Where Gurley really must be kept in check is in the passing game, where he can be devastating in the open field. The Broncos run defense was strong in the first four weeks and will have to be again, the same goes with the linebackers who must be keyed in, attacking the line of scrimmage and stuffing the run before LA’s talented RB gets a head of steam.

Do all that, and Goff and his beat-up wideouts could face a lot of third-and-longs. If you challenge Kupp and Cooks at the line in press and pressure Goff—who is converting only 30 percent of his third-and-long attempts for first downs—you’ll have a chance. All that only works if you first stop Gurley.



Bradley Roby vs. Whoever — If the Broncos had a better option to throw out there, there’s a good chance Roby would have been benched this week. It was clear on Sunday that his confidence is shaken at best.

Let’s just say that going up against this offense isn’t exactly a confidence builder.

Whether he’s lined up against Cooper Kupp, Brandin Cooks or Robert Woods, it’s going to be a tough draw for the struggling corner, and you better believe Jared Goff is going to know exactly where he is at all times.

The Rams are going to go at Roby early and often, it’s up to him prove that’s he’s up to the task.


Denver’s interior offensive line vs. Aaron Donald and Ndamukong Suh — The interior of the Jets’ defensive line manhandled the interior of Denver’s offensive line last week in the passing game, playing major roles in all four of Case Keenum’s sacks.

That was a Jets team led by Leonard Williams and Steven McLendon.

On Sunday, the Broncos will be faced with one of the best interior duos of all time in Suh and Donald.

If the interior of Denver’s offensive line plays the way they did against the Jets, Keenum’s pocket will be collapsing on him all day long.


Unleashing the pass rush — Lost in all the big names in this game is the fact that the Rams offensive line, and especially their tackles, is unbelievably good.

If the Broncos star outside pass rushers are to get back on track, they’ll have to do it against a pair of OTs that have allowed one sack all year between the two of them.

Generating pressure on Goff and winning the battle in the trenches against the run is key for the Broncos to win, doing so against a unit that’s playing great right now won’t be easy.

More than any other week, the Broncos will go as far as Von Miller, Bradley Chubb and the gang up front can take them.



Things get weird — You’ve already heard that the forecast is calling for some serious snowfall on Sunday, that’s a good thing.

For the Broncos to win this one, they’re going to need that snow to turn this into a weird football game. Fumbles, interceptions, bad snaps on punts, missed field goals, they need a blackout on a bingo card of things that happen in a crazy football game.

Most of all, they need to create turnovers. They need drives that don’t end in kicks for the Rams, and they need short fields for their offense.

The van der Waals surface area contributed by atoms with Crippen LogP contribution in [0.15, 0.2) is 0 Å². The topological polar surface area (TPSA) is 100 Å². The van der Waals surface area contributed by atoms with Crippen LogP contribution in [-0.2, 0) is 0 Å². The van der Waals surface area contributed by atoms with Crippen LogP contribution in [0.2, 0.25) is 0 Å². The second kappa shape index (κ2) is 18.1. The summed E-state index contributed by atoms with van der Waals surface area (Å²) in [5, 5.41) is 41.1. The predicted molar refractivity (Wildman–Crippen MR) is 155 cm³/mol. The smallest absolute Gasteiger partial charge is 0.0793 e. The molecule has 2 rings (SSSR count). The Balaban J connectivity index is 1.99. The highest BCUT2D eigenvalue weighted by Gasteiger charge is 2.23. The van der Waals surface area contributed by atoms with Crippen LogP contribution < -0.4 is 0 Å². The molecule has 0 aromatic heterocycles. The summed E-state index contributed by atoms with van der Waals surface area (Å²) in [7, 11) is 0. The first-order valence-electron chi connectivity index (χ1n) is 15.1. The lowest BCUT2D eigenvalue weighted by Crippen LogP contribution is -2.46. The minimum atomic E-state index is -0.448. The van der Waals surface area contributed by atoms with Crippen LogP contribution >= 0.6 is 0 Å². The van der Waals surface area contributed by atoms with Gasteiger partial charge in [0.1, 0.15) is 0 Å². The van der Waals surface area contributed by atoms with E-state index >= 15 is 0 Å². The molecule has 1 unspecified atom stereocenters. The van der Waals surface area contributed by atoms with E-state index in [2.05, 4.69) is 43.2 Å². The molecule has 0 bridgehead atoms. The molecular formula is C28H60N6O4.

Get some breaks and weird bounces early, and this team will get their confidence going behind 76,000 strong.


They hold the Rams to 20 points — This year, there is not currently a blueprint on how to beat Sean McVay’s team as they remain undefeated. However, over the last two weeks, their defense has shown holes and given up 31 points in back-to-back weeks.

Additionally, in 2017, the Rams scored 20 or fewer points in five of their six losses. Their lowest point total in their 11 wins was 26.

If Denver’s defense can limit the Rams’ offense to 20 points, they’ll give themselves a chance at an upset.

Even in snowy conditions, that’ll be tough as Los Angeles is averaging 34.6 points per game.


The Rams beat themselves — This is the NFL, anyone can beat anyone even these Broncos against these Rams. Just look at the Buffalo Bills, they won off of their opponent’s mistakes and stuck to their guns to win two.

So test the Rams, let Goff attack Denver’s coverage and see if he can be off with his placement. See if the QB can identify the blitz pre-snap and confuse him with some disguises.

The Rams haven’t been a great run defense, stick to the run, control the clock, set up play-action and complete just a couple big throws towards Sam Shields, the Rams backup CB—starting in place of Aqib Talib.

With the Mile High crowd against them, even the mighty Rams can lose.



Rams 28, Broncos 17 — Too many things need to go right for the Broncos in this one, and the fact of the matter is, they are not nearly as good as the Rams are.

I think Denver can hang in there for three quarters or so, but eventually, that high-powered LA offense will pull the game away.


Rams 31, Broncos 20 — The Rams aren’t just favorites to win the Super Bowl, they’re the heavy favorites sitting at +300 with the next team, the Kansas City Chiefs, coming in at +600.

Additionally, not only are the Broncos are riding a three-game losing streak, they’ve admitted they’re going to make changes. Sure, those changes could help, but it could also be a desperation move that backfires.

One team is hot, the other is not.


Rams 28, Broncos 21 — The Broncos are a different team at home with a 6-and-5 record in Vance Joseph’s tenure, and only one of those five losses was a blowout—when the New England Patriots came to town. This won’t be an easy game for the Rams.

Ultimately though, I don’t think the Broncos have it in them to play mistake-free football, which is why I’m predicting they’ll lose by a touchdown but play better than expected—it’s a push as far as the spread is concerned.